By Cindy Lin, M.D.
March 23, 2012 5:34PM
While the Linsanity of February has
cooled off, Jeremy Lin continues to play terrific basketball for the
New York Knicks and remains an ongoing source of fascination and debate
among Asian Americans and their “tiger moms.”
What’s the lesson of Jeremy Lin? Many tiger moms
are concerned that their children will want to play sports instead of
study. The real lesson, they say, is “go to Harvard first.” But the
notion that sports and academic success are mutually exclusive is
misguided. As a sports medicine physician, I strongly believe that
exercise is an important means to a balanced, healthy and successful
Like Lin, I grew up in an immigrant family from
Taiwan, a country where exams are a key determinant of who gets to go to
which college. Fortunately, my parents also valued sports.
Whereas Lin’s parents took him to the YMCA when
he was growing up, I was lucky to grow up in Arlington Heights and
Hoffman Estates, where community park districts offered excellent and
affordable sports classes from tennis to gymnastics to swimming. My
parents recognized that I didn’t have the talent to become an Olympic
athlete, but they believed strongly that my sister and I should try a
variety of sports.
A testament to their genuine support came when I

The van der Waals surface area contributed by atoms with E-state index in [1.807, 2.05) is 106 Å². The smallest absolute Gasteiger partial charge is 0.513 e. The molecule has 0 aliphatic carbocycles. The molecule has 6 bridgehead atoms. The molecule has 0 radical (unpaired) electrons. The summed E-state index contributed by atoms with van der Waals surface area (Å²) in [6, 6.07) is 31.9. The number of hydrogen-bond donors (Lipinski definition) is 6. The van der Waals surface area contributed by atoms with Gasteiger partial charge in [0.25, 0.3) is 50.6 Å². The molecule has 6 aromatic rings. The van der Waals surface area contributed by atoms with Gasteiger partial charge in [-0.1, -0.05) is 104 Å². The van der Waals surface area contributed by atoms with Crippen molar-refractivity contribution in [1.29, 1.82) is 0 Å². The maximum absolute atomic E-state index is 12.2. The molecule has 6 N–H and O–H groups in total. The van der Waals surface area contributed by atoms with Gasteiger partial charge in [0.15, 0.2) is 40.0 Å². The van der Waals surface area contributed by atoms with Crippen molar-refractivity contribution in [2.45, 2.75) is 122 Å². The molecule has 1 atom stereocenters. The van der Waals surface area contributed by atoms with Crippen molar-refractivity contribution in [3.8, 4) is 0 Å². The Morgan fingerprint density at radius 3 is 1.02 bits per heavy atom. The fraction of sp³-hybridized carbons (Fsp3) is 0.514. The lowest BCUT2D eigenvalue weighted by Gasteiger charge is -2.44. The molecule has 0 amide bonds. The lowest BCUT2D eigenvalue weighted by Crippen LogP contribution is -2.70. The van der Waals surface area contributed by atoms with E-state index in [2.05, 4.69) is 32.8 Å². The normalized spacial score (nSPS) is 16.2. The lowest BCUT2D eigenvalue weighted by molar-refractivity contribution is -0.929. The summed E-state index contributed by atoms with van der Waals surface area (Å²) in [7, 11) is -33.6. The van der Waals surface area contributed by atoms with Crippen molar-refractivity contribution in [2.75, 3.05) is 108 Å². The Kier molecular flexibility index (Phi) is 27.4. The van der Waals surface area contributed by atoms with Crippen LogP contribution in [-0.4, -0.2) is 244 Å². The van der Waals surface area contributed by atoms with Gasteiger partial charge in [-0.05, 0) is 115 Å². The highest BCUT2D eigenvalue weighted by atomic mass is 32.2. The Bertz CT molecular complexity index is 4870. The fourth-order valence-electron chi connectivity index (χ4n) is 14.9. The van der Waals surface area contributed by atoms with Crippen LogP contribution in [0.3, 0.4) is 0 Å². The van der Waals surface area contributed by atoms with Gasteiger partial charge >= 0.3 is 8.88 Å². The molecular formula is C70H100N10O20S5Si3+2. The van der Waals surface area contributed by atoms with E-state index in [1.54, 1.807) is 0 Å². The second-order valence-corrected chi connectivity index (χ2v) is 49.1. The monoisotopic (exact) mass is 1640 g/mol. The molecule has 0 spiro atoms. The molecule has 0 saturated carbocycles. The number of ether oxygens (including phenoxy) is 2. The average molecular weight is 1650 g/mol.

quit piano in high school to pursue horseback riding instead, of all
unlikely sports for an Asian. They supported my decision fully.
During college, competing with the equestrian
club for four years taught me the time management skills to succeed, as I
balanced class work, team practices and competitions. While sports
undoubtedly decreased the number of hours I could spend on academics,
the quality of my studying improved. After exercise, I felt energized,
and my concentration and focus were better. It is entirely possible that
Lin did so well in school because he was on the basketball team, not
in spite of this.
Now, as a physician, I help care for student athletes at a university where excellence in academics and sports go hand in hand.
Here’s why being a soccer mom instead of a tiger mom may actually help your kids succeed in life:
1. Children do better in school when they
exercise. Studies have found that physical activity and sports team
participation are positively related to academic performance. Aerobic
exercise improves cognitive function. and is a positive tool for stress
2. Exercise is the best and way to get children
off devices. A 2010 study by Kaiser Family Foundation found that
children spend over 7½ hours a day on entertainment media. It’s hard to
text friends or check Facebook while kicking a ball or swimming.
3. As children are increasingly using media to
connect, their social interactions are limited. Sports require teamwork
and interpersonal skills. As Lin said: “I think it’s more my job to
distribute and get people in rhythm.” On the basketball court or soccer
field, learning to communicate, anticipate and adjust to a strategy
dynamically cultivates problem-solving and leadership skills.
4. Sports can teach children how to handle
failure and setbacks and that you can’t always win. It also gives
children the opportunity to translate mistakes and losses into growth
With this, I challenge you to get your children
out of the house and to foster their passion for physical activity.
You’ll be amazed what they will learn. Don’t be afraid of sports,
embrace it. That is what Lin has shown us.
Cindy Lin, M.D., is a graduate of Harvard
Medical School. She is a sports medicine fellow at Rehabilitation
Institute of Chicago.